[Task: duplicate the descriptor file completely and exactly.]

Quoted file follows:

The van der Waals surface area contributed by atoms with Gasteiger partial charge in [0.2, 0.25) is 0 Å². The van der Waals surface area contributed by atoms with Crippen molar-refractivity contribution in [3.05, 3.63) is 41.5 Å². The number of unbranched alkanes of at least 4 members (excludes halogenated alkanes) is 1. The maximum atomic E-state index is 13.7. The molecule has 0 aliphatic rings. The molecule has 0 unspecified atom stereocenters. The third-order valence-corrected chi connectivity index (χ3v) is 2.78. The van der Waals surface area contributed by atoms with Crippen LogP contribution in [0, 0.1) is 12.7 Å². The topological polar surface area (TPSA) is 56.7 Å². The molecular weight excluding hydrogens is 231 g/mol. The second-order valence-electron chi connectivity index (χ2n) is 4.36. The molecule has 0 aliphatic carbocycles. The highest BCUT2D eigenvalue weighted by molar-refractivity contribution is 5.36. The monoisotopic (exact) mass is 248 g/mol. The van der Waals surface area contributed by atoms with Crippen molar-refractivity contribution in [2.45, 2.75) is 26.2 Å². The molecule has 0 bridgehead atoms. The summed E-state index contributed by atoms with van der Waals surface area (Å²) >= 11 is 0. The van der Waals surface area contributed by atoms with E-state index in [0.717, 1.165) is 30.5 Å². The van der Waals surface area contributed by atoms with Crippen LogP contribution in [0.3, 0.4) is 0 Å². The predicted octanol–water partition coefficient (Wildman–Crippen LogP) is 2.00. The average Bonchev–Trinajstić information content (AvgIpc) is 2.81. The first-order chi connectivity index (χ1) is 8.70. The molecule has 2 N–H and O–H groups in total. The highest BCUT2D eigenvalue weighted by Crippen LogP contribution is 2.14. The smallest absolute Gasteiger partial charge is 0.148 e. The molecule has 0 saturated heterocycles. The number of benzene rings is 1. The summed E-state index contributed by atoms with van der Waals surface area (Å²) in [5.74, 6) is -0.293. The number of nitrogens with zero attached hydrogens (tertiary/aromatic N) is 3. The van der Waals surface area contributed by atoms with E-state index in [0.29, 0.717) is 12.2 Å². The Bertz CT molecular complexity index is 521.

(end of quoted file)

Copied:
The van der Waals surface area contributed by atoms with Gasteiger partial charge in [0.2, 0.25) is 0 Å². The van der Waals surface area contributed by atoms with Crippen molar-refractivity contribution in [3.05, 3.63) is 41.5 Å². The number of unbranched alkanes of at least 4 members (excludes halogenated alkanes) is 1. The maximum atomic E-state index is 13.7. The molecule has 0 aliphatic rings. The molecule has 0 unspecified atom stereocenters. The third-order valence-corrected chi connectivity index (χ3v) is 2.78. The van der Waals surface area contributed by atoms with Crippen LogP contribution in [0, 0.1) is 12.7 Å². The topological polar surface area (TPSA) is 56.7 Å². The molecular weight excluding hydrogens is 231 g/mol. The second-order valence-electron chi connectivity index (χ2n) is 4.36. The molecule has 0 aliphatic carbocycles. The highest BCUT2D eigenvalue weighted by molar-refractivity contribution is 5.36. The monoisotopic (exact) mass is 248 g/mol. The van der Waals surface area contributed by atoms with Crippen molar-refractivity contribution in [2.45, 2.75) is 26.2 Å². The molecule has 0 bridgehead atoms. The summed E-state index contributed by atoms with van der Waals surface area (Å²) >= 11 is 0. The van der Waals surface area contributed by atoms with E-state index in [0.717, 1.165) is 30.5 Å². The van der Waals surface area contributed by atoms with Crippen LogP contribution in [0.3, 0.4) is 0 Å². The predicted octanol–water partition coefficient (Wildman–Crippen LogP) is 2.00. The average Bonchev–Trinajstić information content (AvgIpc) is 2.81. The first-order chi connectivity index (χ1) is 8.70. The molecule has 2 N–H and O–H groups in total. The highest BCUT2D eigenvalue weighted by Crippen LogP contribution is 2.14. The smallest absolute Gasteiger partial charge is 0.148 e. The molecule has 0 saturated heterocycles. The number of benzene rings is 1. The summed E-state index contributed by atoms with van der Waals surface area (Å²) in [5.74, 6) is -0.293. The number of nitrogens with zero attached hydrogens (tertiary/aromatic N) is 3. The van der Waals surface area contributed by atoms with E-state index in [0.29, 0.717) is 12.2 Å². The Bertz CT molecular complexity index is 521.